Gandaberunda

- July 9, 2021


Illustration: Adarsh Achari

Gandaberunda, the two-headed bird of unimaginable strength, sits majestically as the official emblem of the Government of Karnataka. Before the Karnataka government adopted Gandaberunda, the mighty bird was the royal insignia of the Wodeyars, a dynasty that ruled the kingdom of Mysore from 1399 to 1947. Images of this mythical bird have been found carved on the walls of the Chennakeshava temple in Belur, and on coins belonging to the Vijayanagara empire. Gandaberunda is often depicted holding an elephant in each of its talons and is said to signify royalty and power.

According to the Puranas, when Vishnu descended to earth as Narasimha to destroy the evil king, Hiranyakashapu, the taste of his blood made Narasimha crave for some more. He lost sight of his true purpose and started to wreak havoc on earth, even the gods feared him. They turned to Shiva for help. Shiva took the form of Sharabha, a half-bird and half-lion being. Sharabha approached Narashima and tried to calm him under his wings but instead, Narasimha got furious. From his body emerged a celestial being even more powerful than Sharabha, Gandaberdunda. The two divine beings fought a fierce battle that lasted for eighteen days destroying everything in its wake.

At the end of the eighteenth day, Gandaberunda stopped to look around. It dawned upon him that their battle had caused enormous devastation. He spilt into two and Vishnu emerged from the centre of the fearsome beast. Shiva too resumed his form. The two returned to the heavenly abode and peace was restored.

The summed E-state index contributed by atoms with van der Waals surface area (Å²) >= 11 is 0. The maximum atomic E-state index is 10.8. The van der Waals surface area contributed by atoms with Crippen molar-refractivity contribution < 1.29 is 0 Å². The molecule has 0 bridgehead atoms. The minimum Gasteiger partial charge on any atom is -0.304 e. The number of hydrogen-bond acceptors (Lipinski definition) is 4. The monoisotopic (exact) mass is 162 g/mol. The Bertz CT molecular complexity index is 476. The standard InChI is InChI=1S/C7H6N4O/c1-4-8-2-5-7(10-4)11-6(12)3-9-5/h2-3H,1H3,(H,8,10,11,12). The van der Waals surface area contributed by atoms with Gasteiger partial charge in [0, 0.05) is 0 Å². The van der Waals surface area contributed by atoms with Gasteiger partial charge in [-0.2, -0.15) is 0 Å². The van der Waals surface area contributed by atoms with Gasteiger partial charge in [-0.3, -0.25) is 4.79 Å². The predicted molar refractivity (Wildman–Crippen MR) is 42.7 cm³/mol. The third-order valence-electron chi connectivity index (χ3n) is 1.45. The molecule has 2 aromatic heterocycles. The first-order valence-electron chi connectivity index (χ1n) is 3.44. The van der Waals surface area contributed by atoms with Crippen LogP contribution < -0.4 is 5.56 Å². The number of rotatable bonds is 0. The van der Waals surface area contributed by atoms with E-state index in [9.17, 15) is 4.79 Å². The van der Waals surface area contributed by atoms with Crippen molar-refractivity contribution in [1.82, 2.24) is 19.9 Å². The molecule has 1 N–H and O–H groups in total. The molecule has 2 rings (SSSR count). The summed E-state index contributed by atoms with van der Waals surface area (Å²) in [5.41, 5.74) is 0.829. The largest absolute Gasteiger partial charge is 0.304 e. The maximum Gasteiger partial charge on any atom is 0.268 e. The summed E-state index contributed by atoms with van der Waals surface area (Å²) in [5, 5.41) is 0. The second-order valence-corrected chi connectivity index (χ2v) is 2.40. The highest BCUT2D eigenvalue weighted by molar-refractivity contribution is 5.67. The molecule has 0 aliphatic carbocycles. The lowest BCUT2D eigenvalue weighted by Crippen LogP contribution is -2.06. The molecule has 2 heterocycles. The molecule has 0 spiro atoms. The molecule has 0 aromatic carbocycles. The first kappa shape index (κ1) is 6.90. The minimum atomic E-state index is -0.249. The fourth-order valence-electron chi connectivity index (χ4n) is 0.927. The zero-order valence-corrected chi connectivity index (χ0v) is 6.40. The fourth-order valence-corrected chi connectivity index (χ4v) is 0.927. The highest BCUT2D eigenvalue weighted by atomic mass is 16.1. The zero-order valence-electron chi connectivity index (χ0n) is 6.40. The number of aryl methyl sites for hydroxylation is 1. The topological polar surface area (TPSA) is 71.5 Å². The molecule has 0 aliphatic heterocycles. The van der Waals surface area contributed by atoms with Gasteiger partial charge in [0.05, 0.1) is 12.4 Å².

In another version of the story, it was Sharabha, and not Gandaberunda who lost sight of his true mission and started destroying everything in his wake. Narasimha was then forced to take the form of Gandaberunda to curb the chaos Sharabha was causing.

Read the story of the majestic celestial creatures in our title Divine Beings. Now available on the ACK Comics App, Kindle, Amazon, Flipkart, and other major e-tailers. 

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Anant Pai strode the Indian comics industry like a colossus. Using the comics format he told stories from mythology, history and literature to generations of children. Uncle Pai, as he was known, wanted Indian children to be familiar with their heritage. A chemical engineer by profession, Anant Pai gave up his job to follow his dream, a dream that led to the creation of Amar Chitra Katha and Tinkle. Read the story of the man who left behind a legacy of learning and laughter.

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